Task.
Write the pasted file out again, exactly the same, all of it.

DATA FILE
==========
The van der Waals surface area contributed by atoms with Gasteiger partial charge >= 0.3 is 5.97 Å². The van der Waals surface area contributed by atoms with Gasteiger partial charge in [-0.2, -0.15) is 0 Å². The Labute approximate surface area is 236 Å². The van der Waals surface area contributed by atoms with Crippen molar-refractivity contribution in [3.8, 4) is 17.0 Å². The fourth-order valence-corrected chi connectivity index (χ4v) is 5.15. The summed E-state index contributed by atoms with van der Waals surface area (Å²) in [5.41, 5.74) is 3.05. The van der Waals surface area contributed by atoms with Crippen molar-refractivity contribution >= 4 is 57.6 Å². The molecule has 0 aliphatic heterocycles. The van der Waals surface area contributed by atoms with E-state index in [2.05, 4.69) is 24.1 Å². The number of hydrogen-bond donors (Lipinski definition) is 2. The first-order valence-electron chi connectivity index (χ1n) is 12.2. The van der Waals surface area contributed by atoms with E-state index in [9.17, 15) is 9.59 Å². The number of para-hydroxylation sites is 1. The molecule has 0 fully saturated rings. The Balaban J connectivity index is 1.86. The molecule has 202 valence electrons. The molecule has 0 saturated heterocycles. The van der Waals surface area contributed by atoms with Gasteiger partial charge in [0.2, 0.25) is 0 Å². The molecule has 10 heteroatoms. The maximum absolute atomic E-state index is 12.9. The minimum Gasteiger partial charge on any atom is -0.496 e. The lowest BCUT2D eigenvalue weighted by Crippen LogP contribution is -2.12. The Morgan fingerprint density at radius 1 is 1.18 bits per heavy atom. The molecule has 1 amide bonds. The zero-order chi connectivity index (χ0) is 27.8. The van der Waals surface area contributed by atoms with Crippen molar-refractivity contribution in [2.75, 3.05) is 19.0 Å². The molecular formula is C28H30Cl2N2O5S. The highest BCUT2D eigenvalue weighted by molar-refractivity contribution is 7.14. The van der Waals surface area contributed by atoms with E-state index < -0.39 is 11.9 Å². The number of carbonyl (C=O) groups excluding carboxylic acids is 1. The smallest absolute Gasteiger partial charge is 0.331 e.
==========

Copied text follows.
The van der Waals surface area contributed by atoms with Gasteiger partial charge >= 0.3 is 5.97 Å². The van der Waals surface area contributed by atoms with Gasteiger partial charge in [-0.2, -0.15) is 0 Å². The Labute approximate surface area is 236 Å². The van der Waals surface area contributed by atoms with Crippen molar-refractivity contribution in [3.8, 4) is 17.0 Å². The fourth-order valence-corrected chi connectivity index (χ4v) is 5.15. The summed E-state index contributed by atoms with van der Waals surface area (Å²) in [5.41, 5.74) is 3.05. The van der Waals surface area contributed by atoms with Crippen molar-refractivity contribution >= 4 is 57.6 Å². The molecule has 0 aliphatic heterocycles. The van der Waals surface area contributed by atoms with E-state index in [2.05, 4.69) is 24.1 Å². The number of hydrogen-bond donors (Lipinski definition) is 2. The first-order valence-electron chi connectivity index (χ1n) is 12.2. The van der Waals surface area contributed by atoms with E-state index in [9.17, 15) is 9.59 Å². The number of para-hydroxylation sites is 1. The molecule has 0 fully saturated rings. The Balaban J connectivity index is 1.86. The molecule has 202 valence electrons. The molecule has 0 saturated heterocycles. The van der Waals surface area contributed by atoms with Gasteiger partial charge in [0.2, 0.25) is 0 Å². The molecule has 10 heteroatoms. The maximum absolute atomic E-state index is 12.9. The minimum Gasteiger partial charge on any atom is -0.496 e. The lowest BCUT2D eigenvalue weighted by Crippen LogP contribution is -2.12. The Morgan fingerprint density at radius 1 is 1.18 bits per heavy atom. The molecule has 1 amide bonds. The zero-order chi connectivity index (χ0) is 27.8. The van der Waals surface area contributed by atoms with Crippen molar-refractivity contribution in [2.75, 3.05) is 19.0 Å². The molecular formula is C28H30Cl2N2O5S. The highest BCUT2D eigenvalue weighted by molar-refractivity contribution is 7.14. The van der Waals surface area contributed by atoms with E-state index < -0.39 is 11.9 Å². The number of carbonyl (C=O) groups excluding carboxylic acids is 1. The smallest absolute Gasteiger partial charge is 0.331 e.